is fabulously wealthy because of a casual accident that changed the course of the movie business.
In the seventies, when he was filming Star Wars, it was seen in the industry as a schlocky niche movie with bad prospects, and was expected to be an expensive failure. At the height of the crisis, when the studio was threatening to can the project, Lucas took a big pay cut as a "show of faith" - something besieged directors of wildly over budget movies sometimes do (see James Cameron and Titanic). The crucial detail of that renegotiation was that, as a token conciliation, Lucas was assigned all of the merchandising rights associated with the movie.
Much like IBM in their infamous OS deal with Microsoft, Fox had no idea what they were giving away. In the late 1970's, movie merchandising was a tiny, almost cottage industry, virtually ignored and utterly insignificant.
Star Wars became a runaway hit, especially popular with children. Lucas, realizing a better chance to capitalize on his success, built the first real "movie franchise." He turned his piddling merchandising rights into a multi-million dollar industry, and Star Wars action figures, lunch boxes, video games (first, Atari, and later, Nintendo and others), storybooks, underwear, shower curtains, wallpaper, place settings, etc. flew off the shelves, both because of their novelty, and because of the public’s love for the story. Lucas became phenomenally rich, richer than any director could normally become. Flogging the toys was his only hope of making real money – and he made it make money better than anyone could have possibly imagined. To this day, every time something with the Star Wars name on it is sold, he gets a piece of the action.
The subsequent decades saw the evolution of this accident into the modern film and television industry, which is, basically, an advertising channel. Selling plastic is, and has always been, where the real money is. Subverting the modern arts to do it better was just something no one had had the audacity to undertake on a large scale before.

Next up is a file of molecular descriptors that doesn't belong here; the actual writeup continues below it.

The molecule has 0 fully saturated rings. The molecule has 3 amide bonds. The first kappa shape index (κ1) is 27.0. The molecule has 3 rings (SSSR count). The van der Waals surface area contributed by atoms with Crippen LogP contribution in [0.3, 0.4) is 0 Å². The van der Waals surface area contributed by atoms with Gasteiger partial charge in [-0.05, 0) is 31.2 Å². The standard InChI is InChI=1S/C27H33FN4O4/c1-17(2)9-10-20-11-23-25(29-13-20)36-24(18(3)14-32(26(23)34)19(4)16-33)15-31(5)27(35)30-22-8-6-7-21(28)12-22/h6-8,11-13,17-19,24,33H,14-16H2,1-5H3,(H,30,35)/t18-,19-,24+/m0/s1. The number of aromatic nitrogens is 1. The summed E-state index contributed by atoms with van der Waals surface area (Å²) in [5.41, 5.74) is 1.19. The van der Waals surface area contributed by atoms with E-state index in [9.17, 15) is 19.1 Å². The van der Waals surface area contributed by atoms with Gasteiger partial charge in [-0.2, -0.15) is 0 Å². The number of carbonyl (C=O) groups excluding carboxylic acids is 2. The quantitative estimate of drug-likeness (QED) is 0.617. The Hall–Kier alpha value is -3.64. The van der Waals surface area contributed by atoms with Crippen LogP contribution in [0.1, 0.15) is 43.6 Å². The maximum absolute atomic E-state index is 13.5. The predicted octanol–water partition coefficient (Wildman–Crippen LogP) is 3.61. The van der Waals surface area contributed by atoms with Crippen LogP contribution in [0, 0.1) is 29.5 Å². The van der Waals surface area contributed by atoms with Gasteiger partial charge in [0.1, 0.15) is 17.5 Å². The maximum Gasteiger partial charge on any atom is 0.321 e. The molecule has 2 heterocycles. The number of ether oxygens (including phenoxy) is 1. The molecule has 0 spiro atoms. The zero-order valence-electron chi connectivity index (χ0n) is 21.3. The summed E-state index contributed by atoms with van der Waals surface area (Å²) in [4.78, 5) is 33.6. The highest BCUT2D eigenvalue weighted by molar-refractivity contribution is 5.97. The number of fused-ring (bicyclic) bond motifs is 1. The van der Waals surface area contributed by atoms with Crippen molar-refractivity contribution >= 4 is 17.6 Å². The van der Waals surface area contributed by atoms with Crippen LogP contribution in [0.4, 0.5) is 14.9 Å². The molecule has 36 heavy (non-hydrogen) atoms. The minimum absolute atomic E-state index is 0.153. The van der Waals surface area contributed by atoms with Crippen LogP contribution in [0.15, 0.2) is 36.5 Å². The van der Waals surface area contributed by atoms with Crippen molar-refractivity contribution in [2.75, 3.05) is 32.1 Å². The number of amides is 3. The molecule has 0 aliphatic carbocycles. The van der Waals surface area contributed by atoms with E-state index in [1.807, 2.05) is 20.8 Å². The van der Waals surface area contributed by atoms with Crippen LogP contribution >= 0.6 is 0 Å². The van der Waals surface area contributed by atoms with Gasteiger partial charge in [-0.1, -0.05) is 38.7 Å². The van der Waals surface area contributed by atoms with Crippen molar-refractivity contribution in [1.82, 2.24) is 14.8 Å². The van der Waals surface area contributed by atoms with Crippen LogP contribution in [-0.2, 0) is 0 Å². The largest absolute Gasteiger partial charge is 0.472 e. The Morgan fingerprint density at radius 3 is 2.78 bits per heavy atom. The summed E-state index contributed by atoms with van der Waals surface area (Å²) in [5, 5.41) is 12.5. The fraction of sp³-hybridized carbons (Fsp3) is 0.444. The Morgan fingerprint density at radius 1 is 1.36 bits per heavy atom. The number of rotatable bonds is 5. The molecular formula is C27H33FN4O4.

At first, producers and advertisers were happy with the “subliminal” approach of simply having Indiana Jones eating Corn Flakes instead of Wheaties or flying Delta instead of Pan Am. Later, the camera started to linger, scripts started to contort to accept big name sponsors, and eventually, entire movies were created simply as a vehicle for product advertising (i.e. recent James Bond movies, or the BMW short films they inspired). Considering the relative costs and benefits, it was a great deal. It was really good advertising that might actually make you money. That's what they in the industry like to call "synergy." Television had already gone through a similar metamorphosis; now it was time for the movies to follow suit.
Now Lucas has the benefit of hindsight. Thus, the entire purpose of the Phantom Menace is to sell toys. As is well known in the video game industry, racing game technology is easily licensed, and racing games are relatively cheap to produce. Not long into the initial production of Episode 1, the Nintendo deal was cut, the word came down: Phantom Menace would have a “racing scene” – and thus a tortured, logicless 20 minute interlude involving Anakin racing for his freedom and Liam Neeson betting on it was developed.
Jar Jar is part of a long line of “toy characters” designed by the equivalent of an advertising industry focus group – the same sort of technique that produced the Teletubbies, Barney, and Pokemon (another excellent example of this phenomenon). He’s not designed to entertain you any more than the Phantom Menace is really meant to be a movie, per se. He’s there in a calculated, cold-blooded attempt to sell children a toy.